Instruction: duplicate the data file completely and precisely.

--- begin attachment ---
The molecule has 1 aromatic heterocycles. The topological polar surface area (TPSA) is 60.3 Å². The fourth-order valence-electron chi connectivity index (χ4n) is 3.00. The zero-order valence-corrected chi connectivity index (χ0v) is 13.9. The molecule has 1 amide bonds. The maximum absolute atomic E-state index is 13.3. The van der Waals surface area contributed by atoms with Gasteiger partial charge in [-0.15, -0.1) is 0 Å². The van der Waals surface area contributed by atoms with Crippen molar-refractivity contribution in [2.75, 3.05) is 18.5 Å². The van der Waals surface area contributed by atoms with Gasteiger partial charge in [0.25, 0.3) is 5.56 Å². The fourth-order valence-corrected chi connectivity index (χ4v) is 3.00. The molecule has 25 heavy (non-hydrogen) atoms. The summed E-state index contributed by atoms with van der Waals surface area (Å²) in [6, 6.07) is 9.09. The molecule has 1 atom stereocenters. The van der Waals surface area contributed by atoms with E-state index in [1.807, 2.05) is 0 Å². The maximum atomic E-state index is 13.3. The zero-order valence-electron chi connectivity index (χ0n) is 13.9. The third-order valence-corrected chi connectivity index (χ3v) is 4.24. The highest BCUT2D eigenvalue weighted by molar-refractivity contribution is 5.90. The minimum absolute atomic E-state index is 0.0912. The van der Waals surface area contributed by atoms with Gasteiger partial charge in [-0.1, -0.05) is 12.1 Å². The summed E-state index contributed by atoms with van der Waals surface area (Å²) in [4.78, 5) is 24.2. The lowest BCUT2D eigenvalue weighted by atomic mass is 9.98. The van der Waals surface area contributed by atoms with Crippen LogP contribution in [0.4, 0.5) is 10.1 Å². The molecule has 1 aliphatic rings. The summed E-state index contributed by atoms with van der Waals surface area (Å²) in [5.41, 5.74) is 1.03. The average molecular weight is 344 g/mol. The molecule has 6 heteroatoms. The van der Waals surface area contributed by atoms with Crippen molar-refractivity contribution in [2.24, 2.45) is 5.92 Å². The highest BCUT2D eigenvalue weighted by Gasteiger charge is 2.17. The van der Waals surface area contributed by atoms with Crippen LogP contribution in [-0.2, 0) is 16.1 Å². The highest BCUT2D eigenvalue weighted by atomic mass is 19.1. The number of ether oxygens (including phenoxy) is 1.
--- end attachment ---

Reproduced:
The molecule has 1 aromatic heterocycles. The topological polar surface area (TPSA) is 60.3 Å². The fourth-order valence-electron chi connectivity index (χ4n) is 3.00. The zero-order valence-corrected chi connectivity index (χ0v) is 13.9. The molecule has 1 amide bonds. The maximum absolute atomic E-state index is 13.3. The van der Waals surface area contributed by atoms with Gasteiger partial charge in [-0.15, -0.1) is 0 Å². The van der Waals surface area contributed by atoms with Crippen molar-refractivity contribution in [2.75, 3.05) is 18.5 Å². The van der Waals surface area contributed by atoms with Gasteiger partial charge in [0.25, 0.3) is 5.56 Å². The fourth-order valence-corrected chi connectivity index (χ4v) is 3.00. The molecule has 25 heavy (non-hydrogen) atoms. The summed E-state index contributed by atoms with van der Waals surface area (Å²) in [6, 6.07) is 9.09. The molecule has 1 atom stereocenters. The van der Waals surface area contributed by atoms with E-state index in [1.807, 2.05) is 0 Å². The maximum atomic E-state index is 13.3. The zero-order valence-electron chi connectivity index (χ0n) is 13.9. The third-order valence-corrected chi connectivity index (χ3v) is 4.24. The highest BCUT2D eigenvalue weighted by molar-refractivity contribution is 5.90. The minimum absolute atomic E-state index is 0.0912. The van der Waals surface area contributed by atoms with Gasteiger partial charge in [-0.1, -0.05) is 12.1 Å². The summed E-state index contributed by atoms with van der Waals surface area (Å²) in [4.78, 5) is 24.2. The lowest BCUT2D eigenvalue weighted by atomic mass is 9.98. The van der Waals surface area contributed by atoms with Crippen LogP contribution in [0.4, 0.5) is 10.1 Å². The molecule has 1 aliphatic rings. The summed E-state index contributed by atoms with van der Waals surface area (Å²) in [5.41, 5.74) is 1.03. The average molecular weight is 344 g/mol. The molecule has 6 heteroatoms. The van der Waals surface area contributed by atoms with Crippen molar-refractivity contribution in [2.24, 2.45) is 5.92 Å². The highest BCUT2D eigenvalue weighted by Gasteiger charge is 2.17. The van der Waals surface area contributed by atoms with Crippen LogP contribution in [-0.2, 0) is 16.1 Å². The highest BCUT2D eigenvalue weighted by atomic mass is 19.1. The number of ether oxygens (including phenoxy) is 1.